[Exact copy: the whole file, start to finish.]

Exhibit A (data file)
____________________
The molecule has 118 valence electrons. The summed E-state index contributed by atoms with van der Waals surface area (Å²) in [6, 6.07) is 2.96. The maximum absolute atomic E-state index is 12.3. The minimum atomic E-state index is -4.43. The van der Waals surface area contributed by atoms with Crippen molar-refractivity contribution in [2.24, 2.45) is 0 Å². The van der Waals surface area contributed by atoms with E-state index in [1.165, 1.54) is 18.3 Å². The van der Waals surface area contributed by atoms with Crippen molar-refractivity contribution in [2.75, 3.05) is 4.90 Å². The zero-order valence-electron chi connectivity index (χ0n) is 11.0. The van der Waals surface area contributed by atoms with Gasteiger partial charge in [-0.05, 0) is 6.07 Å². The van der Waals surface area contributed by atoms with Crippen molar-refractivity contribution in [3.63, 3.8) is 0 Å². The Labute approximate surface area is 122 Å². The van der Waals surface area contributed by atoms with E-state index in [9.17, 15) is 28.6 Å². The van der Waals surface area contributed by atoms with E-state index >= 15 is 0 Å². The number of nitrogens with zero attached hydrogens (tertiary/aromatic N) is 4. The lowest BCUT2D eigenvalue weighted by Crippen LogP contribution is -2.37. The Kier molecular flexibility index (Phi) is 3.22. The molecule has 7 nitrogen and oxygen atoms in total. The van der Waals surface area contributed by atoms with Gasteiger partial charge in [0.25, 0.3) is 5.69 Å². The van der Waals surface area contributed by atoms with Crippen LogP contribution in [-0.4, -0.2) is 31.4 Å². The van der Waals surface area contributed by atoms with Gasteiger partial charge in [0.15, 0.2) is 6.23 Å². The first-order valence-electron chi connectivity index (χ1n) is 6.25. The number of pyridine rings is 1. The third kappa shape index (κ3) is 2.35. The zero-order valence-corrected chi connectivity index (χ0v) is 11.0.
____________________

The molecule has 118 valence electrons. The summed E-state index contributed by atoms with van der Waals surface area (Å²) in [6, 6.07) is 2.96. The maximum absolute atomic E-state index is 12.3. The minimum atomic E-state index is -4.43. The van der Waals surface area contributed by atoms with Crippen molar-refractivity contribution in [2.24, 2.45) is 0 Å². The van der Waals surface area contributed by atoms with E-state index in [1.165, 1.54) is 18.3 Å². The van der Waals surface area contributed by atoms with Crippen molar-refractivity contribution in [2.75, 3.05) is 4.90 Å². The zero-order valence-electron chi connectivity index (χ0n) is 11.0. The van der Waals surface area contributed by atoms with Gasteiger partial charge in [-0.05, 0) is 6.07 Å². The van der Waals surface area contributed by atoms with Crippen molar-refractivity contribution in [3.63, 3.8) is 0 Å². The Labute approximate surface area is 122 Å². The van der Waals surface area contributed by atoms with E-state index in [9.17, 15) is 28.6 Å². The van der Waals surface area contributed by atoms with E-state index >= 15 is 0 Å². The number of nitrogens with zero attached hydrogens (tertiary/aromatic N) is 4. The lowest BCUT2D eigenvalue weighted by Crippen LogP contribution is -2.37. The Kier molecular flexibility index (Phi) is 3.22. The molecule has 7 nitrogen and oxygen atoms in total. The van der Waals surface area contributed by atoms with Gasteiger partial charge in [0.25, 0.3) is 5.69 Å². The van der Waals surface area contributed by atoms with Crippen LogP contribution in [-0.4, -0.2) is 31.4 Å². The van der Waals surface area contributed by atoms with Gasteiger partial charge in [0.15, 0.2) is 6.23 Å². The first-order valence-electron chi connectivity index (χ1n) is 6.25. The number of pyridine rings is 1. The third kappa shape index (κ3) is 2.35. The zero-order valence-corrected chi connectivity index (χ0v) is 11.0.